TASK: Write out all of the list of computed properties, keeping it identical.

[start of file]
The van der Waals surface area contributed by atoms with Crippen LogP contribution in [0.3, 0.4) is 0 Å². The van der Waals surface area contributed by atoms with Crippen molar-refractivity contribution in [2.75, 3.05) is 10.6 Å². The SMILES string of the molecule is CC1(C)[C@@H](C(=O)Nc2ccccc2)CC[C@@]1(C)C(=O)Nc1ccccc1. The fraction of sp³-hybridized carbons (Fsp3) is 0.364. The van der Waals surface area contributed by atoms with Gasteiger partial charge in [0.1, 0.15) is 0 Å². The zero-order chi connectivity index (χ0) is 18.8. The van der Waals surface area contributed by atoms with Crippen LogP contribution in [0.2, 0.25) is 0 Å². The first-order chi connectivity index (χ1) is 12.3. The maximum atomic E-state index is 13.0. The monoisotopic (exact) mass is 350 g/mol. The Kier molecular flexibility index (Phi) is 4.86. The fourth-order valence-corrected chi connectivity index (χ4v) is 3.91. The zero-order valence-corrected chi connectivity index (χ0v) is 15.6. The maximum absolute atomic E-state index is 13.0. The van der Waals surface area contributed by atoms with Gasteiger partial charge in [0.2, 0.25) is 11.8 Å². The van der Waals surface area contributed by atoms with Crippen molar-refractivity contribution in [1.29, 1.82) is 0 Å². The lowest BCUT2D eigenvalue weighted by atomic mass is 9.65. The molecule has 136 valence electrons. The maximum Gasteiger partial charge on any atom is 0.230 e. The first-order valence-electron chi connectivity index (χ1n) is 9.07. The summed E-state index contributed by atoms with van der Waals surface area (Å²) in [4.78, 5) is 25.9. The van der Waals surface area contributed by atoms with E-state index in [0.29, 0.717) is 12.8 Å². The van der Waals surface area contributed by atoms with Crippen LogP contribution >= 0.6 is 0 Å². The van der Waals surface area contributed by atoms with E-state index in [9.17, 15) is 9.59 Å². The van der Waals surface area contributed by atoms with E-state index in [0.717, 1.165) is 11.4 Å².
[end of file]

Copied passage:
The van der Waals surface area contributed by atoms with Crippen LogP contribution in [0.3, 0.4) is 0 Å². The van der Waals surface area contributed by atoms with Crippen molar-refractivity contribution in [2.75, 3.05) is 10.6 Å². The SMILES string of the molecule is CC1(C)[C@@H](C(=O)Nc2ccccc2)CC[C@@]1(C)C(=O)Nc1ccccc1. The fraction of sp³-hybridized carbons (Fsp3) is 0.364. The van der Waals surface area contributed by atoms with Gasteiger partial charge in [0.1, 0.15) is 0 Å². The zero-order chi connectivity index (χ0) is 18.8. The van der Waals surface area contributed by atoms with Crippen LogP contribution in [0.2, 0.25) is 0 Å². The first-order chi connectivity index (χ1) is 12.3. The maximum atomic E-state index is 13.0. The monoisotopic (exact) mass is 350 g/mol. The Kier molecular flexibility index (Phi) is 4.86. The fourth-order valence-corrected chi connectivity index (χ4v) is 3.91. The zero-order valence-corrected chi connectivity index (χ0v) is 15.6. The maximum absolute atomic E-state index is 13.0. The van der Waals surface area contributed by atoms with Gasteiger partial charge in [0.2, 0.25) is 11.8 Å². The van der Waals surface area contributed by atoms with Crippen molar-refractivity contribution in [1.29, 1.82) is 0 Å². The lowest BCUT2D eigenvalue weighted by atomic mass is 9.65. The molecule has 136 valence electrons. The maximum Gasteiger partial charge on any atom is 0.230 e. The first-order valence-electron chi connectivity index (χ1n) is 9.07. The summed E-state index contributed by atoms with van der Waals surface area (Å²) in [4.78, 5) is 25.9. The van der Waals surface area contributed by atoms with E-state index in [0.29, 0.717) is 12.8 Å². The van der Waals surface area contributed by atoms with Crippen LogP contribution >= 0.6 is 0 Å². The van der Waals surface area contributed by atoms with E-state index in [9.17, 15) is 9.59 Å². The van der Waals surface area contributed by atoms with E-state index in [0.717, 1.165) is 11.4 Å².